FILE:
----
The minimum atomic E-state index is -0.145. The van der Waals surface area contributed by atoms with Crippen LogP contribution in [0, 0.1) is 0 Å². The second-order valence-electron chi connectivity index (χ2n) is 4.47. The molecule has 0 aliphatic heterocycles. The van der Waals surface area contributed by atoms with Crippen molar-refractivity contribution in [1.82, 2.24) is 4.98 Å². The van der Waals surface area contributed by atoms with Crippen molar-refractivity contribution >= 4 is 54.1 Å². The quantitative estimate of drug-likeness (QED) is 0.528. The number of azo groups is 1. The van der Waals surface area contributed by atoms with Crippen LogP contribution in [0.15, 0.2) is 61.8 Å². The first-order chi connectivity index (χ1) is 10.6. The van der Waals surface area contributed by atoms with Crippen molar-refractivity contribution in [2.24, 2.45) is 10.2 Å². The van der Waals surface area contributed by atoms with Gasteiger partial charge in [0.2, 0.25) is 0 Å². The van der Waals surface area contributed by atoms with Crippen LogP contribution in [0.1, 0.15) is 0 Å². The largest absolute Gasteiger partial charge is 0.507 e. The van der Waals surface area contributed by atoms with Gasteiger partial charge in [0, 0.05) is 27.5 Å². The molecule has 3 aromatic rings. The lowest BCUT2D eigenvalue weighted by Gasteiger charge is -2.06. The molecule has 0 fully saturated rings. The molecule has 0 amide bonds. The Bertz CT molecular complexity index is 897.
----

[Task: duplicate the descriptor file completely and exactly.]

The minimum atomic E-state index is -0.145. The van der Waals surface area contributed by atoms with Crippen LogP contribution in [0, 0.1) is 0 Å². The second-order valence-electron chi connectivity index (χ2n) is 4.47. The molecule has 0 aliphatic heterocycles. The van der Waals surface area contributed by atoms with Crippen molar-refractivity contribution in [1.82, 2.24) is 4.98 Å². The van der Waals surface area contributed by atoms with Crippen molar-refractivity contribution >= 4 is 54.1 Å². The quantitative estimate of drug-likeness (QED) is 0.528. The number of azo groups is 1. The van der Waals surface area contributed by atoms with Crippen LogP contribution in [0.15, 0.2) is 61.8 Å². The first-order chi connectivity index (χ1) is 10.6. The van der Waals surface area contributed by atoms with Crippen molar-refractivity contribution in [2.24, 2.45) is 10.2 Å². The van der Waals surface area contributed by atoms with Gasteiger partial charge in [0.2, 0.25) is 0 Å². The van der Waals surface area contributed by atoms with Crippen LogP contribution in [0.1, 0.15) is 0 Å². The largest absolute Gasteiger partial charge is 0.507 e. The van der Waals surface area contributed by atoms with Gasteiger partial charge in [0, 0.05) is 27.5 Å². The molecule has 3 aromatic rings. The lowest BCUT2D eigenvalue weighted by Gasteiger charge is -2.06. The molecule has 0 fully saturated rings. The molecule has 0 amide bonds. The Bertz CT molecular complexity index is 897.